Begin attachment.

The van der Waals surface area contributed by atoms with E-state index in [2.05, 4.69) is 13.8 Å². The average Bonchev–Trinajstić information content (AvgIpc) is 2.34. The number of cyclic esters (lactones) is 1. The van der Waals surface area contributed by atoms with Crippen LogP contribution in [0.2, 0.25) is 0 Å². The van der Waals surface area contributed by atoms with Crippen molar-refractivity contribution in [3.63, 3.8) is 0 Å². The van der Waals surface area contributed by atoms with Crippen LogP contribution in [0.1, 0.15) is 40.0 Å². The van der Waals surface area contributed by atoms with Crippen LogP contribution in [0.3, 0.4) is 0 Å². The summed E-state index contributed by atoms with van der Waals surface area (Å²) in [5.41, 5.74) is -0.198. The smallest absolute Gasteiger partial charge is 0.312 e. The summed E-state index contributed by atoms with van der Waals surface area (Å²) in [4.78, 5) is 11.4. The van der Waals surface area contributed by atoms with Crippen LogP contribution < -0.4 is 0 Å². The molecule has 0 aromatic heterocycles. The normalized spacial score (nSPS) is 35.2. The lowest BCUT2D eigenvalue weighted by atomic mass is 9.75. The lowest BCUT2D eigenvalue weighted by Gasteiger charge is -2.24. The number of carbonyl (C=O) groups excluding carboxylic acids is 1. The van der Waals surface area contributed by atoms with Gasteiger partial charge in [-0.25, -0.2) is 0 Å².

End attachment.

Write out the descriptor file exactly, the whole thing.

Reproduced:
The van der Waals surface area contributed by atoms with E-state index in [2.05, 4.69) is 13.8 Å². The average Bonchev–Trinajstić information content (AvgIpc) is 2.34. The number of cyclic esters (lactones) is 1. The van der Waals surface area contributed by atoms with Crippen LogP contribution in [0.2, 0.25) is 0 Å². The van der Waals surface area contributed by atoms with Crippen molar-refractivity contribution in [3.63, 3.8) is 0 Å². The van der Waals surface area contributed by atoms with Crippen LogP contribution in [0.1, 0.15) is 40.0 Å². The van der Waals surface area contributed by atoms with Crippen LogP contribution in [0.3, 0.4) is 0 Å². The summed E-state index contributed by atoms with van der Waals surface area (Å²) in [5.41, 5.74) is -0.198. The smallest absolute Gasteiger partial charge is 0.312 e. The summed E-state index contributed by atoms with van der Waals surface area (Å²) in [4.78, 5) is 11.4. The van der Waals surface area contributed by atoms with Crippen LogP contribution < -0.4 is 0 Å². The molecule has 0 aromatic heterocycles. The normalized spacial score (nSPS) is 35.2. The lowest BCUT2D eigenvalue weighted by atomic mass is 9.75. The lowest BCUT2D eigenvalue weighted by Gasteiger charge is -2.24. The number of carbonyl (C=O) groups excluding carboxylic acids is 1. The van der Waals surface area contributed by atoms with Gasteiger partial charge in [-0.25, -0.2) is 0 Å².